After walking at least a dozen miles on a hot summer night, 58-year-old Euree Martin asked a stranger for water.
Hardly an unusual request just south of Georgia’s gnat line, but the stranger thought otherwise, calling 911 to report a person acting suspiciously. Or as one civil rights activist later called it, “walking while black.”
Whatever the reason, that call to police set off a chain of events that ultimately led to Martin’s death and possible murder charges against the three white Washington County sheriff’s deputies — since fired — who used Tasers as they tried to arrest the unarmed man.
How it got to that point remains a mystery. Martin was not accused of any crime, according to to the GBI, which investigated the incident. Was there an altercation, as the deputies claimed, that prompted them to deploy their Tasers, shocking Martin repeatedly? Cell phone video shot by a passing motorist doesn’t show the alleged confrontation, only the disturbing aftermath — Martin, face down on the ground, handcuffed, dying of respiratory distress.
“Mr. Martin, as far as we can establish, had done nothing wrong,” said Heyward Altman, district attorney for Georgia’s Middle Judicial Circuit, at a press conference last week announcing he will seek indictments against the former lawmen on charges including felony murder, involuntary manslaughter, false imprisonment and aggravated assault.
‘He was simply walking down the road’
Most people make it through their whole lives without walking 20 miles uninterrupted. Euree Martin had done it several times, leaving the group home in Milledgeville where he resided to visit relatives in Sandersville, usually unannounced.
Martin’s niece, Elaine Brown, told The Atlanta Journal-Constitution her uncle had been diagnosed with schizophrenia in his early 20s. She described him as a “real nice guy,” quiet and non-confrontational.
“He usually only spoke when spoken to,” Brown said.
As dusk set in on July 7th, Martin was more than halfway to Sandersville, in Deepstep, a town with a population just north of 100 best known as the birthplace of the late Nation of Islam leader Elijah Muhammad, when he stopped at a random house to ask for water.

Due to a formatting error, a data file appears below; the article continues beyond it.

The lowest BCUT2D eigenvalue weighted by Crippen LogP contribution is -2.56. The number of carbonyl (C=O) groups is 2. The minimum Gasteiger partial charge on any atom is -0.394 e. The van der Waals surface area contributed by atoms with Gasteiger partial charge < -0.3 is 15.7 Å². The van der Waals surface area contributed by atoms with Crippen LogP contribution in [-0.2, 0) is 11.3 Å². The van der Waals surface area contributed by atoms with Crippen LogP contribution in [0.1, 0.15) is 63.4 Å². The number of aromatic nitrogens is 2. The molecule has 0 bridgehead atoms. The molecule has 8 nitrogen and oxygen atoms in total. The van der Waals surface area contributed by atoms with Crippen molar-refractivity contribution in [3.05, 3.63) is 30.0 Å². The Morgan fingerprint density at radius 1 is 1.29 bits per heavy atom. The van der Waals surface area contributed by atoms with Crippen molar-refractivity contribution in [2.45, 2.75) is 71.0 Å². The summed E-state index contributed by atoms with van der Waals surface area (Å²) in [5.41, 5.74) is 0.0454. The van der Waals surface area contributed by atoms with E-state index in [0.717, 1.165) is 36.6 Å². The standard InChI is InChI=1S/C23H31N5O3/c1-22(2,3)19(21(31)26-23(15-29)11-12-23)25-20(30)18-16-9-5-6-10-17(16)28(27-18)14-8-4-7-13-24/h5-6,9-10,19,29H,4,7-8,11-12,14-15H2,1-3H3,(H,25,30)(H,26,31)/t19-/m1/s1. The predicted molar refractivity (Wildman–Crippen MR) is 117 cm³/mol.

+ Euree Lee Martin in an undated photo. Martin died after being stunned with Tasers by three Washington County sheriffs officers. (Photo photo THE ATLANTA JOURNAL-CONSTITUTION
Euree Lee Martin in an undated photo. Martin died after being stunned with Tasers by three Washington County sheriffs officers. (Photo … Read More
The homeowner shooed him away. Martin resumed the long walk to Sandersville. His sister, Helen Martin, told WRDW News that around the same time she received a call from a friend who lives in Deepstep saying she had seen her brother pass by.
Concerned, she called 911 “to let them know who he was, told them his birthday,” she said. “I also told them, asked them really could they go out and check on him. He couldn’t take care of himself really.”
Deputy Michael Howell, responding to the first 911 call by the homeowner, was the first to spot Martin.
“I pulled alongside the black male with my passenger window down and asked the male subject, ‘Are you OK, and what’s your name,’ Howell wrote in the incident report. “And he looked at me and asked, ‘Who are you?’ and he walked off … toward Sandersville.”
That’s where the narrative ends. Deputies Henry L. Copeland and Rhett Scott were next on the scene. But so far there’s nothing on the record — at least nothing that’s been made available to the public — about why they deployed their Tasers.